A service order assigned a normal priority may be analyzed in accordance with the normal processing procedures employed in a system in accordance with the present invention. For example, a first-in first-out process may be used. Service orders assigned an emergency priority may be orders that should be processed as soon as possible. Emergency service orders may be designated as such for a variety of reasons, such as extremely urgent due dates or the manual identification of the order status by personnel entering the service order. As described below, an emergency service order may be processed before other, lower priority, service orders.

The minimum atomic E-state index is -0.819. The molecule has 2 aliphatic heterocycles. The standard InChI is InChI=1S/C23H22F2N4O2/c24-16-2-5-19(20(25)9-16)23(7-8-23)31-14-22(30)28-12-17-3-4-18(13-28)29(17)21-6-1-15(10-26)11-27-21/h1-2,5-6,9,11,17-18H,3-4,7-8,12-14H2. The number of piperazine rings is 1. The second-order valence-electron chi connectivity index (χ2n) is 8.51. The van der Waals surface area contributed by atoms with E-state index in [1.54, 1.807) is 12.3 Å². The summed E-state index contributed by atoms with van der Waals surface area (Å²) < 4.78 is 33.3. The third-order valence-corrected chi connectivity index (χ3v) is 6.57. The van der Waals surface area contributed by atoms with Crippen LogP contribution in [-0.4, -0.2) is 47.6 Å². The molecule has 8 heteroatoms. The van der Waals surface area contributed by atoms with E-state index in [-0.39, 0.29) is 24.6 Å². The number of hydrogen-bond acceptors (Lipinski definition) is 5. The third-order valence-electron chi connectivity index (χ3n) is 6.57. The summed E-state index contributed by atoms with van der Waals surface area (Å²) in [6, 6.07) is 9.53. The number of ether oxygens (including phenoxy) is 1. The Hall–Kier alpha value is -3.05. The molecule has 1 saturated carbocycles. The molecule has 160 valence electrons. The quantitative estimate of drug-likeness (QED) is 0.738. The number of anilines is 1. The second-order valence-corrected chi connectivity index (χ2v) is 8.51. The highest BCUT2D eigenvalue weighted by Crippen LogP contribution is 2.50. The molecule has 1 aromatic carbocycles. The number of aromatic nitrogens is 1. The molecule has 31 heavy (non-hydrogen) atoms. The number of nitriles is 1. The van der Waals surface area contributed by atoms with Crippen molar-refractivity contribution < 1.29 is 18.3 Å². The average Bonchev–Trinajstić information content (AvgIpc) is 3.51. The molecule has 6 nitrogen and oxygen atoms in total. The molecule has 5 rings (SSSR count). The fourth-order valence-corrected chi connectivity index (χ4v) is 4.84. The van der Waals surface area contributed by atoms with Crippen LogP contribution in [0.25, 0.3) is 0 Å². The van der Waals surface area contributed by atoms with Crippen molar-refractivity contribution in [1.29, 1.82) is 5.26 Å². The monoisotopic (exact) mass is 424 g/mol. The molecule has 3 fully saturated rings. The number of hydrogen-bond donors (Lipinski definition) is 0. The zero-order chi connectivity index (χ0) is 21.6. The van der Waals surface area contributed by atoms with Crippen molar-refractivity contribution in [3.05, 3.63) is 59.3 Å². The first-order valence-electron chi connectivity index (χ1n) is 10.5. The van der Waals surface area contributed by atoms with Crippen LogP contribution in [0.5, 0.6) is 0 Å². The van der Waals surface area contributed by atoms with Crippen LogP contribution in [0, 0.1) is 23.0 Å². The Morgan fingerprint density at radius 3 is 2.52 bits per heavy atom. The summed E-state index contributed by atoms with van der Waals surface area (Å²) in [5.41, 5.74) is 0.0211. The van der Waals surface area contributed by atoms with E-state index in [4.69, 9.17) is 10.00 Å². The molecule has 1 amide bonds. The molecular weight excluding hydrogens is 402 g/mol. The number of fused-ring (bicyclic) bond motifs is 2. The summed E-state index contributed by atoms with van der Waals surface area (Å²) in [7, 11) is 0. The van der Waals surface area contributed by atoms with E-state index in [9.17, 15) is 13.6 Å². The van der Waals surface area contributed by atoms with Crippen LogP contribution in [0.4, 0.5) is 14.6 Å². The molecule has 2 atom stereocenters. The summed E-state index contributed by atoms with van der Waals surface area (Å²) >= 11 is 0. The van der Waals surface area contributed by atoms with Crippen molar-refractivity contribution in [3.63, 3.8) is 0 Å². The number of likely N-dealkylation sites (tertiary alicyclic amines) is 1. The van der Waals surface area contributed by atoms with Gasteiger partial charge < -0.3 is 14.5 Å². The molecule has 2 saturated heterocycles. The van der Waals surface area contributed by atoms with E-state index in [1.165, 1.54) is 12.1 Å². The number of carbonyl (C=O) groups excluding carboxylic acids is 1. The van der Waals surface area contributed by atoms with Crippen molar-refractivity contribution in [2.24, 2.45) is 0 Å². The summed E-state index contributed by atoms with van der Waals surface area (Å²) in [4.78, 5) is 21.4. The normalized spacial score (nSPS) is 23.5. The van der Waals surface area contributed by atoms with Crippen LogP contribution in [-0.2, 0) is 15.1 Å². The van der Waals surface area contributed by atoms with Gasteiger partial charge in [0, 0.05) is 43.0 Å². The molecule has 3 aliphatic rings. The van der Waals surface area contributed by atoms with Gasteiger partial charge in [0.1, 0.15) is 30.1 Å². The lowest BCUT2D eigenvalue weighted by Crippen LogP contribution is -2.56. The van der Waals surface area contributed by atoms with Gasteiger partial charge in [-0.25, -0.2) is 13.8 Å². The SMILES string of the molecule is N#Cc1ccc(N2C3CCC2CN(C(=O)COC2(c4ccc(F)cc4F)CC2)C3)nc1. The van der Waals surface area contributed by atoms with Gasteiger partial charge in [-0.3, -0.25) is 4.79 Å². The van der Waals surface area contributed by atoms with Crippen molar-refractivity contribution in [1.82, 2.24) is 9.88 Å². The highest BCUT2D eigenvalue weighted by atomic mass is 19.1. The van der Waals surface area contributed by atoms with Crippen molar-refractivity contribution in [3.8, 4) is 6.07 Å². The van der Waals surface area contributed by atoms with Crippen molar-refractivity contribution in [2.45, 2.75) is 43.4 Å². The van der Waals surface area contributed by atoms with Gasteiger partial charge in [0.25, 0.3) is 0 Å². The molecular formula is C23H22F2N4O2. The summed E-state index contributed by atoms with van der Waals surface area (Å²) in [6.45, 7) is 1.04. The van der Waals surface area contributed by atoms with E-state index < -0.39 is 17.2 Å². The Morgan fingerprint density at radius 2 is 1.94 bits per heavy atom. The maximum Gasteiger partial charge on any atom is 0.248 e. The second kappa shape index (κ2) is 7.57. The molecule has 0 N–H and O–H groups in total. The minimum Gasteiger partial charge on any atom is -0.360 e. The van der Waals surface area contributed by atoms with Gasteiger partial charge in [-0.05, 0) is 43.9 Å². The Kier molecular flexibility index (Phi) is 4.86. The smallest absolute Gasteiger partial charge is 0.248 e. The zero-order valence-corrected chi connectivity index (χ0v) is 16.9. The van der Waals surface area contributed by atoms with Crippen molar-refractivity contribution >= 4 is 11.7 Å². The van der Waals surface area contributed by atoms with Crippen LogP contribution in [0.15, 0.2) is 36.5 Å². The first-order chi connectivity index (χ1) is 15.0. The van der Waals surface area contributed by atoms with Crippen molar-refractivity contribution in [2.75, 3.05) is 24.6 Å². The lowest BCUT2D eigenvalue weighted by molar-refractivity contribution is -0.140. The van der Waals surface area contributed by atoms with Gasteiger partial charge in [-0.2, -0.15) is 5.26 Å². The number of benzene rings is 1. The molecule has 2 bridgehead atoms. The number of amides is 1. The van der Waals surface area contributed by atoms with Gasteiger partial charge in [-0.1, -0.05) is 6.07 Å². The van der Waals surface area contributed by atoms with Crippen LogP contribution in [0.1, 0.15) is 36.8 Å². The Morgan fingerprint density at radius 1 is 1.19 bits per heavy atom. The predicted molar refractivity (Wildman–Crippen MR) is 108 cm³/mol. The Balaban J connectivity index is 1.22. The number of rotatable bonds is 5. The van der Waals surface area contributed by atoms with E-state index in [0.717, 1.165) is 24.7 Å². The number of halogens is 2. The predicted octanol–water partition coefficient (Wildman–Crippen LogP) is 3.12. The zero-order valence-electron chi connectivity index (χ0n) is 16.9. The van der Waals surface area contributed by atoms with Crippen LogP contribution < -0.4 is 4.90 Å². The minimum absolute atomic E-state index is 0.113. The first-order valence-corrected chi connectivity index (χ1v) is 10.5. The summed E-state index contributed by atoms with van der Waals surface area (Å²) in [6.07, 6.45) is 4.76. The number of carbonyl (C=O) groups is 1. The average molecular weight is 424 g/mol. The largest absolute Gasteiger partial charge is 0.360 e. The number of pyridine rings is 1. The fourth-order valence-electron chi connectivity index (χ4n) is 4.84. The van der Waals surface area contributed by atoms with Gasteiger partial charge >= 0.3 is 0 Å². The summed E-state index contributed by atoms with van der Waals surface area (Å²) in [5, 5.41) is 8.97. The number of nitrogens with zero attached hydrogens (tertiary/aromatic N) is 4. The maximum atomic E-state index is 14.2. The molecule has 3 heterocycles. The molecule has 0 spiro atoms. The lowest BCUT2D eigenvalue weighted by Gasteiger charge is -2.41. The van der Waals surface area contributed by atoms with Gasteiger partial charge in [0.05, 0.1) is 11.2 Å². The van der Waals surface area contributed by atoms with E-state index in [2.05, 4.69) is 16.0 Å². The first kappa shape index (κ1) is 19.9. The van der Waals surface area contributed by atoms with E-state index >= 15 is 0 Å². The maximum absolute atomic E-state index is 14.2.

Service orders assigned a deferred priority may be service orders that require processing only when system resources are available. For example, billing and routing changes may require that a high volume of service orders be processed to implement those changes. However, such service orders may typically be of a nature that they do not impact the service provided to a customer or the cost to a customer if they are not processed within a short period of time. Because such a high volume of service orders may overwhelm a system, which could interfere with the processing of other service orders, and because such deferred priority service orders do not require immediate processing, a system in accordance with the present invention may process deferred priority service orders when there are no emergency or normal priority service orders to process.